Paola Lanzi is an R&D Project Manager and a senior HF Specialist from Deep Blue, with more than 20 years of experience in the fields of human factors, validation and safety assessment in ATM.
Deeply involved in the scientific research on the integration of humans and technology for innovation, she is experienced in managing projects dealing with the design and validation of new concepts of operations for aviation and air traffic management, the organisation and conduct of human-in-the-loop experiments and the dissemination of scientific project results to different key audiences and stakeholders. She also contributed to designing and developing guidelines and methodologies for HF assessment and some of the Validation and HP Assessment Processes used in the field such as E-OCVM and the SESAR HP Assessment Process.
Since 2011, she has been promoting the research on liability impact of automation as a means to feed the design process of new automated technologies for air traffic management, aviation and safety-critical domains in general. In this specific area, she is one of the designers of the Legal Case method, being successfully used for the proactive assessment of liability implications of new concepts of operations and tools. Her work has been published in national and international peer-reviewed journals and books.
In AEON she coordinates the work related to the development of the concept of operations and the scientific dissemination and exploitation of project results.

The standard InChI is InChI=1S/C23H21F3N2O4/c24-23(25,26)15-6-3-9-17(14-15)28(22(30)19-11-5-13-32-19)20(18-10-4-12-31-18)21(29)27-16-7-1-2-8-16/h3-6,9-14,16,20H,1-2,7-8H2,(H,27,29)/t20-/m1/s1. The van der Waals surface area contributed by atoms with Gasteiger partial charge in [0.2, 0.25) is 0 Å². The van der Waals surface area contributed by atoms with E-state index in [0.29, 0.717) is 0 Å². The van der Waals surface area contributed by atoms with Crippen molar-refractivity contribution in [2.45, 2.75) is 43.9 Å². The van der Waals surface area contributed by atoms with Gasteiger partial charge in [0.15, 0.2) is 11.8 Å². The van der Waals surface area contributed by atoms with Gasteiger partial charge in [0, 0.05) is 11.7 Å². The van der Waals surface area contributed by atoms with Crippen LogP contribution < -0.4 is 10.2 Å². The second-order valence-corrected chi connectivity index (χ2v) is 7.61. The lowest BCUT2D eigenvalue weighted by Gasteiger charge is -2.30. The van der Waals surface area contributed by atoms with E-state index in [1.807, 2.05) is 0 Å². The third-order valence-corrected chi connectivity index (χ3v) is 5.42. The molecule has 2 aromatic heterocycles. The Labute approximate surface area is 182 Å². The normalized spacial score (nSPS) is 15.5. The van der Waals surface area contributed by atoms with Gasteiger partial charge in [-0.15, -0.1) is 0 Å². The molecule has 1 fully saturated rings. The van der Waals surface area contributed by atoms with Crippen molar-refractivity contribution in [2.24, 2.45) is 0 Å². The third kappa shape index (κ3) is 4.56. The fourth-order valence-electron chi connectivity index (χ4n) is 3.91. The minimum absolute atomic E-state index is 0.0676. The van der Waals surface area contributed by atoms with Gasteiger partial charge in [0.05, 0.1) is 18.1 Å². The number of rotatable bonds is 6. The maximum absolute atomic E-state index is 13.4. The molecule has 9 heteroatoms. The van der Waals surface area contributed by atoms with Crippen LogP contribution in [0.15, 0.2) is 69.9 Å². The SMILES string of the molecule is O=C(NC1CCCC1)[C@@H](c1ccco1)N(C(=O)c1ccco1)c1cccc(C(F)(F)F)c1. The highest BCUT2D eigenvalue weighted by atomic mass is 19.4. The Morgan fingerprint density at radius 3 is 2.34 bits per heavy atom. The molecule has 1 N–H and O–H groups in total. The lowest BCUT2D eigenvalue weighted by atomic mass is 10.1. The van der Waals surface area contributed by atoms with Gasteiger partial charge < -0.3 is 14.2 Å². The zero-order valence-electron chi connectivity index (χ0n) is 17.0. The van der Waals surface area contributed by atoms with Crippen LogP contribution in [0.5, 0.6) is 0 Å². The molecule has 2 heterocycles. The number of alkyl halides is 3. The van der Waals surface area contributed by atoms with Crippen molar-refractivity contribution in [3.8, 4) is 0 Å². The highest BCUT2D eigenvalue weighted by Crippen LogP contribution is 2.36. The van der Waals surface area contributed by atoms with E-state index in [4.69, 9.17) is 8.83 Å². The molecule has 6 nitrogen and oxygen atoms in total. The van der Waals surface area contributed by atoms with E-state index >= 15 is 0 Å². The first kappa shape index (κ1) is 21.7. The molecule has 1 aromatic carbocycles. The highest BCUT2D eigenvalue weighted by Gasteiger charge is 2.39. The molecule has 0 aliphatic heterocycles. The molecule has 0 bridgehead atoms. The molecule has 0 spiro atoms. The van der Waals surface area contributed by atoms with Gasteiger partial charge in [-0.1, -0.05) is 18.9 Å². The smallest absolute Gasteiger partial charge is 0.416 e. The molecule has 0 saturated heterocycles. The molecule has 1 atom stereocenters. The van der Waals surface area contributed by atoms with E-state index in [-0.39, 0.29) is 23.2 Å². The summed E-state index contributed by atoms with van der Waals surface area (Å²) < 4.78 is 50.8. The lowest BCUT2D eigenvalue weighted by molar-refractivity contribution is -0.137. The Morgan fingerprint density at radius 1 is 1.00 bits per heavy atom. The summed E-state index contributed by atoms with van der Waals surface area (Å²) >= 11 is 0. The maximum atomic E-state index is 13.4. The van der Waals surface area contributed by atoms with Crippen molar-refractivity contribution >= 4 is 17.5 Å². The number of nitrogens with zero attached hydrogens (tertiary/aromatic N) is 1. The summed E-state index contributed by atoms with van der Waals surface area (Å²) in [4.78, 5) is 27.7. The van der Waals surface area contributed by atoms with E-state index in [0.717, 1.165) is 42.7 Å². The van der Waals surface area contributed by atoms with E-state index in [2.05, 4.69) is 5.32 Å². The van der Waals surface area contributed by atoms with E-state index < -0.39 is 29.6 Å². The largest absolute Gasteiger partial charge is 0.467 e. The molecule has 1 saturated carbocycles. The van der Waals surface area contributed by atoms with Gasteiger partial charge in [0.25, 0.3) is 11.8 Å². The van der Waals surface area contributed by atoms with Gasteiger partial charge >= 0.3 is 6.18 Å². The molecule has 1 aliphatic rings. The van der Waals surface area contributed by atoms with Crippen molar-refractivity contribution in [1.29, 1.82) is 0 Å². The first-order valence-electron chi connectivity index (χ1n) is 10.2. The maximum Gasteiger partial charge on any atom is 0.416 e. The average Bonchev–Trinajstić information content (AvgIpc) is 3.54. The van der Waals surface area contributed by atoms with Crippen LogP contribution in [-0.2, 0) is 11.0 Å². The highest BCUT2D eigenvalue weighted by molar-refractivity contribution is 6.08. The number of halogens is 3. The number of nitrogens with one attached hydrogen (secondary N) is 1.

Mathieu Cousy is a Research Engineer in ACHIL team at Ecole Nationale de l’Aviation Civile (ENAC, Toulouse, France). His fields of expertise are project management and interactive system development. He graduated in applied mathematics at INSA in 2000. Mathieu Cousy first worked as consultant in software development and project management for 13 years.
He has been involved in various projects around ATC (approach control position simulator) and aeronautics (flight management system, electronic flight bag). He is also a certified scrum master and has several experiences as Agile project management coaching. Since 2013, Mathieu has joined ENAC to work on Sesar WP-E project MoTa as project leader.
Therefore, he worked on a tower control position as well as its integration in ENAC simulation facilities. Then he has been highly involved in different airports oriented SESAR projects (MOTO, ENVISION). He is now coordinating AEON project.